Monday, October 29, 2012

The Driver's Guide to Hitting Pedestrians

Andersen Prunty's The Driver's Guide to Hitting Pedestrians has to be one of the finest single-author collections of bizarro out there.

The cover and Prunty's hilarious description sold me on the book right away. Then I read it and that was good too. I make smart decisions.

Anwyay, the title story is a wonderful bit of macabre about a contest to see who can injure the most pedestrians. The contest comes complete with an oddball set of rules and a desperate, deranged cast of characters. This story is probably the closest to a standard narrative in the whole book, but it's still wild, weird, and fatalistic.

 "The Laughing Crusade" might be my favorite. After finishing his treatise on the New Anarchist Revolution, a man retreats to his back porch for a beer and a cigarette. He soon stumbles upon the fact that the entire neighborhood is filled with people maniacally laughing and that they're going to crush all the non-laughers. The ending is truly disturbing--images I won't soon forget.

"Princess Electricity" is a surreal journey into a world where one buys loaves of bread with 10 ideas or gets a job by having the name Terry. And some random girl controls all of the electricity.

Every story in here is the real deal--unpredictable, imaginative, often funny. I like the variety in this collection--some of the stories lean toward horror, others toward fantasy, others are straight bizarro. Prunty's an author I can't get enough of.

Saturday, October 27, 2012

Death Takes a Snow Day by Cindy Rosmus

I like writers who know their strengths and play to them. Cindy Rosmus is one of those writers.

Her short story collection, Death Takes a Snow Day, is all about that wonderfully fucked up state, New Jersey. Jersey hit men, Jersey bars, Jersey relationships. The setting becomes a full-fledged character, present on every page.

Rosmus maintains a focus on dysfunctional relationships between men and women throughout. Sometimes a wife is hiring out the murder of her husband. Sometimes a woman is in love with a man she knows is evil. Every scenario is doomed from the start. If noir characters fall from the curb to the gutter, then Rosmus is a noir writer.

Yet, unlike many noir writers, Rosmus crafts sympathetic narrators--people who are trying to do their best. But in Jersey, your best isn't enough.

Death Takes a Snow Day is genuine fiction you need to read.

Tuesday, October 16, 2012

At All Due Respect -- Richard Godwin

Richard Godwin's got a feel-good love story over at ADR, "Atrocious Acts." It's the kind of feel-good love story that ends with a lot of death.

Godwin has one of the most distinctive voice in crime writing, so you'll want to check this one out.

Wednesday, October 10, 2012

All Due Respect Anthology Submissions Open

I'm reopening All Due Respect submissions for the zine and for an upcoming anthology.

I'm looking for the same thing for both the zine and the anthology: gritty, no-nonsense crime fiction, 1000-5000 words.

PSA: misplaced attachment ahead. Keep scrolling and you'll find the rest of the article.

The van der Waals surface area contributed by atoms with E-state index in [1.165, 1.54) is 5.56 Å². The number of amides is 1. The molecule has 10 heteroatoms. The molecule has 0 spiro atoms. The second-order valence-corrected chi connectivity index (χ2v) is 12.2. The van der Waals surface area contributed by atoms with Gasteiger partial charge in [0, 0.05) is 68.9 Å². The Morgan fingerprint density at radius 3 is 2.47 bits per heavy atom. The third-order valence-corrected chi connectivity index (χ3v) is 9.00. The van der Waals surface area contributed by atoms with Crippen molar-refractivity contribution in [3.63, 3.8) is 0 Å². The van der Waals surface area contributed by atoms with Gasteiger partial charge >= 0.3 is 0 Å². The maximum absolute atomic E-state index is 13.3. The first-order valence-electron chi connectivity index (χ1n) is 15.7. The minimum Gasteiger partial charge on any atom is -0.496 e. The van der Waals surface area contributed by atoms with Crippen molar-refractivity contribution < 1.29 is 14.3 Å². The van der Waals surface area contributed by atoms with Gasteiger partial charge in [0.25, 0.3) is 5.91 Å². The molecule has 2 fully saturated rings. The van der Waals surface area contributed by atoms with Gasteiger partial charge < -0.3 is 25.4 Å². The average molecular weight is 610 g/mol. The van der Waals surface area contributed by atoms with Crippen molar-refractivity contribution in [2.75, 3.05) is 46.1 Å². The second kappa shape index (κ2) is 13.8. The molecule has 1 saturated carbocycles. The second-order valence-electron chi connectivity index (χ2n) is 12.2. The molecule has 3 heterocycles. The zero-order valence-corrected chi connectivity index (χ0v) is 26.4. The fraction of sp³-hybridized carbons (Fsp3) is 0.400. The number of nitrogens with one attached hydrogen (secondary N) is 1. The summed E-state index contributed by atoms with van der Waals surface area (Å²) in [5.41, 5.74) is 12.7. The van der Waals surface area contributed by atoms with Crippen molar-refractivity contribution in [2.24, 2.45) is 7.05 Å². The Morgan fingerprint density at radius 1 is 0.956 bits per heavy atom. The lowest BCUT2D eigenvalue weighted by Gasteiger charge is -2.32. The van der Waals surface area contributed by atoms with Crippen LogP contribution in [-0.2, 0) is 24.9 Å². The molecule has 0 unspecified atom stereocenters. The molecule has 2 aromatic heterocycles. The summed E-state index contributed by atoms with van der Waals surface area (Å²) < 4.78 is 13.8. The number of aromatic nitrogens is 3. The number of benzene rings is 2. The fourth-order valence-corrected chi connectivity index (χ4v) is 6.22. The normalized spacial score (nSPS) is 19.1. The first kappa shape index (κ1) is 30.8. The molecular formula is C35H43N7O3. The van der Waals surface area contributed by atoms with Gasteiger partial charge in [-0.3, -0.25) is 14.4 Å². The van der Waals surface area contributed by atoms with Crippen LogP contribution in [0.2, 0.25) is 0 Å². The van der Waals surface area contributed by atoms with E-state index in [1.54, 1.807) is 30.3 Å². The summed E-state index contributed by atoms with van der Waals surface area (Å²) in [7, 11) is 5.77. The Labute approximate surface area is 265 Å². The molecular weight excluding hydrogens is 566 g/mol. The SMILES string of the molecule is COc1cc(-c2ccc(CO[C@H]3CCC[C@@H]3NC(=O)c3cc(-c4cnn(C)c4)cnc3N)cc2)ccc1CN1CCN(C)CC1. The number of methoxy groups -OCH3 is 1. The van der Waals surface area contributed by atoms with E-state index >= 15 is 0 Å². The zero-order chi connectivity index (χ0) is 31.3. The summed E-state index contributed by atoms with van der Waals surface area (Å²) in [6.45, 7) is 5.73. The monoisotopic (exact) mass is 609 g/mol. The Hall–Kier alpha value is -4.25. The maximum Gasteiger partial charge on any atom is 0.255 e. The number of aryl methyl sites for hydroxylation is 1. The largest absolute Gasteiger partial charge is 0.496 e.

The collection will be released in early 2013 by Full Dark City Press. They're open for longform submissions as well, so check that out too. 

Send your stories to Please let me know if it's a simultaneous submission. I'll consider any story submitted for both the zine and the collection.

Submit, or a middle-aged white guy from LA who's mad about not being able to get breakfast at a fast food restaurant will hunt you down.

Sunday, October 7, 2012

They Had Goat Heads by D. Harlan Wilson

"I go to a movie and notice that I'm starring in it. I don't remember shooting the movie, let alone auditioning for the part. I am not an actor." -- D. Harlan Wilson, from "The Movie That Wasn't There"

They Had Goat Heads is a masterpiece of the surreal. It's the kind of short fiction collection that hangs together perfectly. Each story is brilliant on its own, but together they resonate beautifully. Wilson blends micro, flash, and short stories to great effect.

The result is chaos--a world where you no idea which way is up or down. You expect to be assaulted by elbows, giraffes, and monster trucks. At the same time. Or at separate times.

Summarizing the plots of these stories is pointless. It's safe to say that you'll go for a strangely pleasing ride in each.

Instead, I'll drop in some random lines:

"'Dad's dead,' said my father. 'I better put him in the freezer.'" -- from "Fathers & Sons"

"Timeless lint blizzards should be wrangled and punished with the same efficiency and enthusiasm as cautious men. The fact is...

...Lithuanian tourists cannot be trusted." -- from "The Kerosene Lantern Tour"

"When he finished telling the story, he left my office.

He came back, told me the same story, and left again.

He cam back again and told the story over, pausing to emphasize the importance of attention-grabbing introductions.

He left.

He came back a forth time and told the story over, twice, back to back." -- from "The Storyteller"

Thursday, October 4, 2012


Octopope! is a great example of a book that sets rules and sticks to them.

It is a also a great example of a book about octopi selecting a new pope.

Yep, that's what it's about. They drink, they swear, they randomly pick a new pope by stuffing a bunch of names into a hat. They pick who they think is a dud and then it turns out he is awesome... and then it turns out he is a dud.

John Smallberries tells us none of the "why" and sticks to the confines of this beautifully simple and nutty premise.

This is a short, fast, and hilarious read. 

As soon as I saw the name, I said "Hell yes!" I said the same thing after reading it.

Monday, October 1, 2012

At All Due Respect: Benoit Lelievre

Benoit Lelievre is up at All Due Respect with a tough boxing tale straight from the streets of Oakland, California. Check out "Droppin' Plates."